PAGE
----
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Eur Spine J. 2009 September; 18(9): 1393.
Published online 2009 May 29. doi:  10.1007/s00586-009-1040-7
PMCID: PMC2899530

Reply to the letter to the editor of N. V. Todd concerning “Cauda Equina Syndrome treated by surgical decompression: the influence of timing on surgical outcome” by A. Qureshi, P. Sell (2007) Eur Spine J 16:2143–2151

The author of this letter is correct in stating that our paper is the only prospective study. It also includes validated outcome measures relevant to the condition. The reason for embarking upon the study was to attempt to dispel some of the myths that have evolved and become established in surgical and medico-legal thinking. These have been based upon experiential evidence and narrative reviews that are sometimes represented as a meta-analysis. Quality systematic meta-analysis can really occur only with level one or occasionally with good level two evidence. The reviews by Ahn and Todd contain level three and level four evidences.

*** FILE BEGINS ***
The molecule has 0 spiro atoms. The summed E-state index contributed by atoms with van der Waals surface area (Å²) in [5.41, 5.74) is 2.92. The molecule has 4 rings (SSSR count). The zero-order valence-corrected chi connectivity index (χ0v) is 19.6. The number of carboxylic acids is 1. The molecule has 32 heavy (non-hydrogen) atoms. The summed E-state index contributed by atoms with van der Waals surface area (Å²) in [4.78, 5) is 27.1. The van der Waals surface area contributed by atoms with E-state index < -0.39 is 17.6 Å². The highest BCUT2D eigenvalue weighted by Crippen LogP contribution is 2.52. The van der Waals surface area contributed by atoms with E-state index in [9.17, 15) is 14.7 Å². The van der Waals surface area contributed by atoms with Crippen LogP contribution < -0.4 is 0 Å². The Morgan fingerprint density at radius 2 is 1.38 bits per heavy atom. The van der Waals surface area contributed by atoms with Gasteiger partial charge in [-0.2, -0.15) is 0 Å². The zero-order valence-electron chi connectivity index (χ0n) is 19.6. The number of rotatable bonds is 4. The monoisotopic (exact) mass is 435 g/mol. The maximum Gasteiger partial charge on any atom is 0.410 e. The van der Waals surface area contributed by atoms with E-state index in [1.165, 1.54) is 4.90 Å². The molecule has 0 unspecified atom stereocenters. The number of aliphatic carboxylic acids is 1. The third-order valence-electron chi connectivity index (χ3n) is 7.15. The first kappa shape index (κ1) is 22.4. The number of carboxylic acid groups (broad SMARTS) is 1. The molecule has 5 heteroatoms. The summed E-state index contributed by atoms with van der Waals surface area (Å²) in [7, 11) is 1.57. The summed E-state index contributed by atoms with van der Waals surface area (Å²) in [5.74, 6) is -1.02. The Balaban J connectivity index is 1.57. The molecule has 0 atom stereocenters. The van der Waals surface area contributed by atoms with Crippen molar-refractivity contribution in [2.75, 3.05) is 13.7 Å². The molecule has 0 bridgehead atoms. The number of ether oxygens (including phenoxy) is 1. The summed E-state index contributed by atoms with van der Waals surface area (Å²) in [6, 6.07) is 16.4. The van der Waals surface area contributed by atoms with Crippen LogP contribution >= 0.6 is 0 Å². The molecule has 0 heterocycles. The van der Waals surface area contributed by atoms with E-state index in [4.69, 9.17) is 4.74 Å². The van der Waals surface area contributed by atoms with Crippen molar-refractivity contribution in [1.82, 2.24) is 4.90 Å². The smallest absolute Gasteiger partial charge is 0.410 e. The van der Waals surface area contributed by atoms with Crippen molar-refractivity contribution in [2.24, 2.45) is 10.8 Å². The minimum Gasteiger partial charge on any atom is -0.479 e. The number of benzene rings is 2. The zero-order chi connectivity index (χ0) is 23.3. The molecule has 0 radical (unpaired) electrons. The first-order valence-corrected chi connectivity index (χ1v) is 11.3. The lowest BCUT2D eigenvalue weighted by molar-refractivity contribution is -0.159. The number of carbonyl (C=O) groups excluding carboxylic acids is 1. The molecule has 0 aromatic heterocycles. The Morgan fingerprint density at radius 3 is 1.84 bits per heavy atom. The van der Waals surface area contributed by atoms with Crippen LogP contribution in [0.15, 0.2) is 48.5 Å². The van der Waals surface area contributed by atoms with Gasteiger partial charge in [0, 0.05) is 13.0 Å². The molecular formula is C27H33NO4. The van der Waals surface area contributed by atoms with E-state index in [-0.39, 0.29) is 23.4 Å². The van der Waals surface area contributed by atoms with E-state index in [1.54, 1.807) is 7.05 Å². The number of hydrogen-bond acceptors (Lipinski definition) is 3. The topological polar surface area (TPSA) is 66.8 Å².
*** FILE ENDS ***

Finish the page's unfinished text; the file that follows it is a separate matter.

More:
The debate regarding timing is particular to those indulging themselves in medical negligence activity. All spinal specialists recognise the need for urgent expeditious management and perceived ‘time thresholds’ for outcome are artificial. Mr Todds’ suggestions of principles are his own views. The concept that once the bladder is paralysed a spinal decompression can be carried out as a routine, is not accepted by this author or supported by any evidence. It is a stance that cannot be in the best interests of patient care.

The limited available evidence suggests that age and incontinence at presentation are the main determinants of outcome. However, despite age over 55 and incontinence at presentation half the patients in this group in our study recovered bladder function with surgery. Half did not.

Sub group analysis is not valid with such small numbers, if it was, we would have undertaken it.

The partitioning of an analogue spectrum of a disorder into ‘digital’ compartments of convenience displays a lack of practical wisdom and common sense. In our study, we found both clinicians and patients were unable to be precise about the moment of transition from incomplete cauda equine syndrome to cauda equine syndrome with neurogenic retention of urine. Verifiable logic suggests that from an empty bladder to a full bladder with a urine production rate of between 40 and 100 mls per hour, could result in a significant variance of timing. Factors relating to neurogenic retention of urine are multiple. The precise definition of its onset is elusive.

Mr Todd would be welcome to repeat our study, perhaps obtaining larger numbers.

Yours sincerely,

Mr Philip Sell

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